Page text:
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Old September 11, 2010   #16
Stepheninky
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I guess as far as tips go, cut the okra off with a sharp knife once it gets 2-2 1/2 inches, so roughly 6 centimeters long. If you let it get too big it is seedy, stringy and, does not taste the greatest. Also since you are also growing it for looks, by keeping it cut off it will bloom more and keep making. Another way to tell when to cut it is it should only be about the size of your thumb.

As Ted said fried okra is pretty good but IMHO requires the small okra. i know in Japan they like to pickle them as well. you could also try doing them in a rice flour or tempura batter if corn meal is hard to find.
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Old September 11, 2010   #17
RinTinTin
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Interesting side note:
Okra was first brought to America from West Africa on the slave ships. The West African name for okra is gumbo.
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Old September 19, 2010   #18
pinakbet
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my first okra flower... what a beauty.. too bad it only lasts for a day...
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Old September 19, 2010   #19
franzb69
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very nice. i just sowed okra seeds the other day
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Old September 20, 2010   #20
RinTinTin
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Okra plants are quite attractive indeed. An edible ornamental.
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Old September 22, 2010   #21
pinakbet
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Quick question...

The flower I posted is now a developing pod. I'm planning to let my first pod mature on the plant so I can get back up seeds. Is it a good idea or will it affect the productivity and the lifespan of the plant?

thanks
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Old September 22, 2010   #22
Stepheninky
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The reason they say keep them cut off is that the larger pods are not eatable and that it requires some energy from the plant, though if you are only keeping a pod or two from each plant it should not hurt anything.
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Old September 22, 2010   #23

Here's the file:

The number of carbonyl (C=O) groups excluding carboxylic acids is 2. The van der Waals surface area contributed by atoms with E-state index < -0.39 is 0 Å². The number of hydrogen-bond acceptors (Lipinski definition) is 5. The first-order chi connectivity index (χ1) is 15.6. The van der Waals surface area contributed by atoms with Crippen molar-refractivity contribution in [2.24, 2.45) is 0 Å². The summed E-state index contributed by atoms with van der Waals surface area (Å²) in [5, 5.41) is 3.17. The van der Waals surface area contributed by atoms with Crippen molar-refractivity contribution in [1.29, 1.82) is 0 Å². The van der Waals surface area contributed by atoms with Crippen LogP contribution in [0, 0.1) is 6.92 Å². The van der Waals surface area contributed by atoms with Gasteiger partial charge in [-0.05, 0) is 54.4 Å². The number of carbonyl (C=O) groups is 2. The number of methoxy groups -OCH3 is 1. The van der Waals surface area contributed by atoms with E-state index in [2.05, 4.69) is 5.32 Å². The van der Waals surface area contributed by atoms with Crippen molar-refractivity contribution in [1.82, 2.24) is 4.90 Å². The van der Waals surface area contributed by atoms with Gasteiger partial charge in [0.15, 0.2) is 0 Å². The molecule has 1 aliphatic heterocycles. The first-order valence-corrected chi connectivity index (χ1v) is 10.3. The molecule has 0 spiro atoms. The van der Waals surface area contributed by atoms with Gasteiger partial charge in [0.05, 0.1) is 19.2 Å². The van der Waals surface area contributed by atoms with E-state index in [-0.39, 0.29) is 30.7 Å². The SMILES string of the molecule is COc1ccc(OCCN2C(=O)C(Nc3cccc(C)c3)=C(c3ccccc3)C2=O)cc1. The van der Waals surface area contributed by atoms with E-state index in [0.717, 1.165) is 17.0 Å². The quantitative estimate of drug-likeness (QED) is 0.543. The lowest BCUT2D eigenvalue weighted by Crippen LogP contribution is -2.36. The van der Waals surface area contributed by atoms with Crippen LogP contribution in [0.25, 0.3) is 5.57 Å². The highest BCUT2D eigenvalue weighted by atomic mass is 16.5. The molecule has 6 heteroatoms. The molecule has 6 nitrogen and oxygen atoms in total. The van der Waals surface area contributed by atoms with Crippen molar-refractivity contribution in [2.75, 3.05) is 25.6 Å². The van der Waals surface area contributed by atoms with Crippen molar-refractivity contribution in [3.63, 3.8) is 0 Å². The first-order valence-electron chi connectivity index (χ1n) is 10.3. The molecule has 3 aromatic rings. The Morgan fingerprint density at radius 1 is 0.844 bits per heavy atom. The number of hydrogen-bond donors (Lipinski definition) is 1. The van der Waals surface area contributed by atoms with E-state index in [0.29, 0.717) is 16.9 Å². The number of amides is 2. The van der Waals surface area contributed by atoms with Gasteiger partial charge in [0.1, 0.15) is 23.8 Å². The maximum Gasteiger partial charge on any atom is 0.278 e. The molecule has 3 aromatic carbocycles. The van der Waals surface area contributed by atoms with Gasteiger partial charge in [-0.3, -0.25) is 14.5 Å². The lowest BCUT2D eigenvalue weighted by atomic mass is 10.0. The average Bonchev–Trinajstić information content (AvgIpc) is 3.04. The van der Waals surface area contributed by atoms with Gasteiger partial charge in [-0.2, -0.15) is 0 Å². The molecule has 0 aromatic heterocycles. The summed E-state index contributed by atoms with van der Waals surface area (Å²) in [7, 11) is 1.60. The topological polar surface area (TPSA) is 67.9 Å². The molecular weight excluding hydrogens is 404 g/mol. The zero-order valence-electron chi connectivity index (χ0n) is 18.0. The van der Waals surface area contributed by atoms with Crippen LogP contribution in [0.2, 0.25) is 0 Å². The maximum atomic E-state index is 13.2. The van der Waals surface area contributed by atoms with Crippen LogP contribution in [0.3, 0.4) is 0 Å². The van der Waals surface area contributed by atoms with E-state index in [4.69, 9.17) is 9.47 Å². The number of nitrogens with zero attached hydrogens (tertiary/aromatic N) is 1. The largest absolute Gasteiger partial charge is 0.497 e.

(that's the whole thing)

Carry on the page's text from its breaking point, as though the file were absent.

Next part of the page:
pinakbet
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Stephensky,
Thanks for enlightening me on that.. Need to have back ups soon.
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Old September 28, 2010   #24
wmontanez
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I also grew okra red burgundy as ornamental, and got only one flower per plant at a time. The flowers and folliage are beautiful thou. I am trying sesame seed plants for ornamental next year. I guess if you try a pot with okra and coleus may look better or sweet potato... i might try that too
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Old September 28, 2010   #25
Worth1
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Take it from an expert (ME).
Okra is a member of the hibiscus family gumbo is pronounced GOOMBO in Africa.
From many years of growing I have come to love Louisiana Green velvet the best.

Here is the one that will cause controversy.

Okra pods can get big without getting to hard or stringy. It takes lots of water and good soil it wants to live in a marsh and I have never over watered Okra.
If the conditions are right it can get 6 inches long and still be good.

When cutting okra if the pod snaps off or the knife goes through without cutting through fibers it is good to go.
You can fry okra that is too mature to boil. But only a little.

You can dry Okra in the dark and eat it later in gumbo and it will stay green.

Only mature pods will produce good seed so wait till the end of the growing season to grow seed pods.

Okra is so intolerant of cold weather I had some hear of a forecast for frost and it died before the real frost came later that week.

You can eat the blossoms.

Top the plant and it will branch out.

A pinch of vinegar in the pot will cut out the slime many people dont like.
I like Okra raw.
I have been known to eat a truck load of okra in one setting.
I like boiled Okra that is cold with salt and pepper on it.
I have never met an Okra I didn't like.
Many people that dont like okra are found to be mean to animals and babies.
People north of the Mason Dixon line shouldn't grow Okra.
Its a food of the sowth and should stay that way.

I love Okra,



Worth.
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Old September 29, 2010   #26
pinakbet
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Quote:
Originally Posted by wmontanez View Post
I also grew okra red burgundy as ornamental, and got only one flower per plant at a time. The flowers and folliage are beautiful thou. I am trying sesame seed plants for ornamental next year. I guess if you try a pot with okra and coleus may look better or sweet potato... i might try that too
nice. thanks for the idea. we have lots of kamote here(sweet potato). You are right, the leaves of the kamote and okra compliments each other. but I don't think they will fit both in one of my containers, they both have big root systems.